So-called smart technology is making its way into all aspects of heavy equipment designs, and HVAC systems are no different.
These smart technologies can come in many forms. Sy-Klone, for instance, has introduced the RESPA Advisor+ and RESPA Advisor cab monitors which alert operators to potential issues within the cab such as unsafe levels of carbon dioxide (CO2) or loss of cabin pressure. The RESPA Advisor+ is compliant with the recently introduced ISO 23875 cab air quality standard being implemented in mining and other heavy-duty equipment applications to help ensure operator health and safety (see sidebar below).
“Incorporating smart technology into HVAC and clean air products more proactively notifies machine operators and site managers of air quality concerns and provides increased visibility to data and operating conditions, ultimately advancing a company’s ability to protect machine operators,” says Browne.
He notes Sy-Klone is working with the U.S. Center for Disease Control’s (CDC) National Institute for Occupational Health and Safety (NIOSH) to research the further application of smart technology to independently manage air quality in a machine operator enclosure as a means of improving health and safety. “The research will identify best practices for a smart system to actively monitor a range of air quality conditions inside the cab, including the ability to adjust in real-time to optimize the cab’s air quality while operating in the most rugged and demanding work environments,” he says.
In September 2020, Mahle introduced its smart air conditioning system. A key feature is the integration of fine-particulate sensors directly into the system, says the company, which provides the sensors with immediate information on air quality in the operator cab and externally. This allows the system to adjust accordingly in a quick and precise manner. Integrating the sensors also creates a more compact system for easier installation.
“We offer an intelligent system to detect changing environmental conditions and react instantly to sustain excellent air quality in the cabin,” says Anja Reiter, Pre-Development HVAC Modules Air Quality at Mahle.
The company has tested the system in a passenger car on roadways, but says the smart air conditioning system can also be utilized in heavy-duty on- and off-highway vehicles. For the testing, two fine-particulate sensors were integrated into the air conditioning system. A newly developed fine-particulate filter providing high-separation performance was also integrated with the system to help provide a cleaner cab environment.
Mahle has thus far achieved positive results from its testing of the smart air conditioning system. Testing has also shown the potential for other benefits in the future through the incorporation of its new filter technology and air quality sensors. There is the possibility of the air conditioner’s filtration system to respond to operating situations by providing more filtration when necessary, enabling a filtration on demand type of capability.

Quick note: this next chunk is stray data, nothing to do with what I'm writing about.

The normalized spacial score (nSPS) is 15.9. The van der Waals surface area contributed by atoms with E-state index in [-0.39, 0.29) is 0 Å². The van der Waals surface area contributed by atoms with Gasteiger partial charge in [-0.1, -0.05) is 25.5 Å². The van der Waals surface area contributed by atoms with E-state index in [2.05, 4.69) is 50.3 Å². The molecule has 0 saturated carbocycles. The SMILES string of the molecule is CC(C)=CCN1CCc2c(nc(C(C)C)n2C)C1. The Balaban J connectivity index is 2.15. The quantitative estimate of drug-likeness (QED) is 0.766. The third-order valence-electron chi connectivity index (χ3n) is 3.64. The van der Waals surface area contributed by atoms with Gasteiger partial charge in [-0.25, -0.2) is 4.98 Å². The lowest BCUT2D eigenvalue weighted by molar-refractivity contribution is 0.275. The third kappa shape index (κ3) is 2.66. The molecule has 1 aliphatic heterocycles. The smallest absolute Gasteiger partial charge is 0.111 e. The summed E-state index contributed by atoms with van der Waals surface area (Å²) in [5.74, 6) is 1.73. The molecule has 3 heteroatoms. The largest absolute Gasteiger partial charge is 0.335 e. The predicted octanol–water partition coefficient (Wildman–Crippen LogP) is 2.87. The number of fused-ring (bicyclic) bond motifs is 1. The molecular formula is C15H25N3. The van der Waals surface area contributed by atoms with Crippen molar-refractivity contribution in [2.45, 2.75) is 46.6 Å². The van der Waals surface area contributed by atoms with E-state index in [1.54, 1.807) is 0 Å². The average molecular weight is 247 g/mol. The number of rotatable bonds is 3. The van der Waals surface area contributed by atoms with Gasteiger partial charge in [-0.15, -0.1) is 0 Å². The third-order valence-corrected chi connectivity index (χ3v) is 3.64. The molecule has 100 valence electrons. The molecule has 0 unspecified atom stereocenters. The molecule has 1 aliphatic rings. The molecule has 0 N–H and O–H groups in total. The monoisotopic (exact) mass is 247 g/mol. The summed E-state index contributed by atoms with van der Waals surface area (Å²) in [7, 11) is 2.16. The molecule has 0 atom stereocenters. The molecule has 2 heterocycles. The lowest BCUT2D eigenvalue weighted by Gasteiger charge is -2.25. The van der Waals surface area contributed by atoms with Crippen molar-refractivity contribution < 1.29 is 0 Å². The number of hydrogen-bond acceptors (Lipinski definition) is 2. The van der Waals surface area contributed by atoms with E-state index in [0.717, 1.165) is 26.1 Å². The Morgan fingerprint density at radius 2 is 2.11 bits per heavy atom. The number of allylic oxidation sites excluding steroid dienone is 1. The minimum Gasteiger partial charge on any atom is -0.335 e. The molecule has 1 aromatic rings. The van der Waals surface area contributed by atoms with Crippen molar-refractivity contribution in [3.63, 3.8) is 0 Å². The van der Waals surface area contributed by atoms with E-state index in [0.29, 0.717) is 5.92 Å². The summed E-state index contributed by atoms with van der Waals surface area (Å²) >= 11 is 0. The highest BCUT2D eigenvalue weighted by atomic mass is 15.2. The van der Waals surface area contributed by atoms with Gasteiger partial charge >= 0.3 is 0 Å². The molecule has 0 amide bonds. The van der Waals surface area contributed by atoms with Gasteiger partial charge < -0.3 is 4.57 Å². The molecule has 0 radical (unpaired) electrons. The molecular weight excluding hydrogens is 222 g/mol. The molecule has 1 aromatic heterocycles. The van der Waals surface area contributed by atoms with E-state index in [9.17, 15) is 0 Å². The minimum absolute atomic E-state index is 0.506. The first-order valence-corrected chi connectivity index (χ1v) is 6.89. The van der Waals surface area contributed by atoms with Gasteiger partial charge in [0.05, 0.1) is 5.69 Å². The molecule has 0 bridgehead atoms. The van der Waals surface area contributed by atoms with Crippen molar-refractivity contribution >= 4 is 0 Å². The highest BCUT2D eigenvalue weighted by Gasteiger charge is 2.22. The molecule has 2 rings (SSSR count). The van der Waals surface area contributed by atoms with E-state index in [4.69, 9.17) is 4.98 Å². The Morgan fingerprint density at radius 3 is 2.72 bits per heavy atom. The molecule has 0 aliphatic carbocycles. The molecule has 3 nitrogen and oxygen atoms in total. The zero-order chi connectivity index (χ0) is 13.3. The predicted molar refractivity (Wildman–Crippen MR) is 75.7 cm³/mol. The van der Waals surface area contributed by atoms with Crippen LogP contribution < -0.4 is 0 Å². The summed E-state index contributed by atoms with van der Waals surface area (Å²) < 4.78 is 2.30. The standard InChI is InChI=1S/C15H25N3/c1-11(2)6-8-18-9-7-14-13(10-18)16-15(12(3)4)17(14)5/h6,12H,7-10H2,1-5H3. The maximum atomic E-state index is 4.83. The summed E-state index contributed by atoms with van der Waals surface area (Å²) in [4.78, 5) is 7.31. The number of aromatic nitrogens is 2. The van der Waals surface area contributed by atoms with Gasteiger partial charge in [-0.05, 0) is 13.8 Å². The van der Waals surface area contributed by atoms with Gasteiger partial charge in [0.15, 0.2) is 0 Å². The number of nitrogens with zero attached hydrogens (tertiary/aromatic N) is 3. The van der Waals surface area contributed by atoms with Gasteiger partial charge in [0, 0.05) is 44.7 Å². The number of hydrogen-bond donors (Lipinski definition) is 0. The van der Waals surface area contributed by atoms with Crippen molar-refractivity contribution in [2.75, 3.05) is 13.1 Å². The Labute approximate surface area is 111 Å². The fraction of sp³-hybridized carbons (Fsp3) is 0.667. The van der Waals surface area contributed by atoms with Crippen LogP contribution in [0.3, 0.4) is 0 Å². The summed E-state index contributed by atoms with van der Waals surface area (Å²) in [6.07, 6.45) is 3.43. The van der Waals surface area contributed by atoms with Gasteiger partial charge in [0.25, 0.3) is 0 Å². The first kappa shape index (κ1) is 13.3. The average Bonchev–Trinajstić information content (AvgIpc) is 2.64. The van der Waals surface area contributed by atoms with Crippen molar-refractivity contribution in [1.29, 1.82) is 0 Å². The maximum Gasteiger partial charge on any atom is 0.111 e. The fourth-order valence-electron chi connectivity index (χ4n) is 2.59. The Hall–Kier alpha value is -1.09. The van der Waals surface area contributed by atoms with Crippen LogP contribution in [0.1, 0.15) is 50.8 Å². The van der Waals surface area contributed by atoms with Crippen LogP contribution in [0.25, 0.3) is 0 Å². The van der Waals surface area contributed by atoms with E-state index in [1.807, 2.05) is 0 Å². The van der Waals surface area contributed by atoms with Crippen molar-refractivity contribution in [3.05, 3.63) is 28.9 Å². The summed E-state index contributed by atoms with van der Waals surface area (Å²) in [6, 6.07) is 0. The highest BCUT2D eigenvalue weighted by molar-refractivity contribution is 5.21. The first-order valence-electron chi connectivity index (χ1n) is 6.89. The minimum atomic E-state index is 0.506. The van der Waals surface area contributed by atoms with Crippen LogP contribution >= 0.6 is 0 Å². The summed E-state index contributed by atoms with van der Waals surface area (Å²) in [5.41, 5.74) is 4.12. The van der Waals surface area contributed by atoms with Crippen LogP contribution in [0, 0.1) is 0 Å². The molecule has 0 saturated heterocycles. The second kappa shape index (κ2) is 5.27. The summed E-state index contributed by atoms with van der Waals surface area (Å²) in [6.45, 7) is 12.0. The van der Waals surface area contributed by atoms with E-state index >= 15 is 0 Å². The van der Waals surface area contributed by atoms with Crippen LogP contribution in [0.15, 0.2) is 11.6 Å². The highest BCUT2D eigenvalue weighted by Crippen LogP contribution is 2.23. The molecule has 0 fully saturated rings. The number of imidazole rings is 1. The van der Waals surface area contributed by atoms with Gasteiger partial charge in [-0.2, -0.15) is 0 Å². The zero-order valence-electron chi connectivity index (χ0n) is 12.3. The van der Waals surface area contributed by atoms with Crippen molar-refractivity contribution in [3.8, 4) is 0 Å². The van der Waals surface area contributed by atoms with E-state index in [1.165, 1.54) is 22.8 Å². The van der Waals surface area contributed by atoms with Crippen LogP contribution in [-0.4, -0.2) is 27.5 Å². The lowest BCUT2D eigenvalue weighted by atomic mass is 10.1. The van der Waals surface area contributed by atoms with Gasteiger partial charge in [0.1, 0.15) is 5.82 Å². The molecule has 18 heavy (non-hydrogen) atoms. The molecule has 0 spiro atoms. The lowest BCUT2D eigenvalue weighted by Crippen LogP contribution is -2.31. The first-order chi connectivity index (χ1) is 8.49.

Sensor integration can aid maintenance, as well, by monitoring when filters should be replaced to ensure this happens only when needed. Connectivity allows more mobility services to be utilized such as ordering of new filters, says Mahle.
“With its modular approach and a clever interface concept, we make sure that our product is ready for future sensor generations – especially with regard to long product service times of current HVAC generations,” says Reiter.
“I think one area where smart technology can help is with our system ECU (electronic control unit),” says Jun. The system controller can individually monitor and control the temperature for the operator cab, batteries and electronics, and initiate heating and cooling when necessary. “The goal is that our ECU will make that automatic and reduce the workload while improving the comfort level for the operator.”
The future of HVAC systems
Going forward, efficiency will be the key driver for HVAC system designs. Traditionally, Jun says this hasn’t been as high a priority. But with the shift toward electrification, efficiency is becoming a higher priority. “We have to be very careful about how we manage the power usage of the HVAC system,” he says. “That’s going to be the key moving forward.”
Autonomy will bring about new changes and design needs, as well. Jun says the requirements for HVAC systems for autonomous vehicles will be different but also similar to those of electric vehicles. Like electric vehicles, there will still be a need for cab heating and cooling, as well as cooling for electric motors and batteries. Even once cabs are eliminated there will remain a need for cooling electric components which HVAC technology can provide.
Overall, customer needs will continue to be the key driver for HVAC system designs. New capabilities and features will become available but the main goal of keeping machine operators safe and comfortable will remain.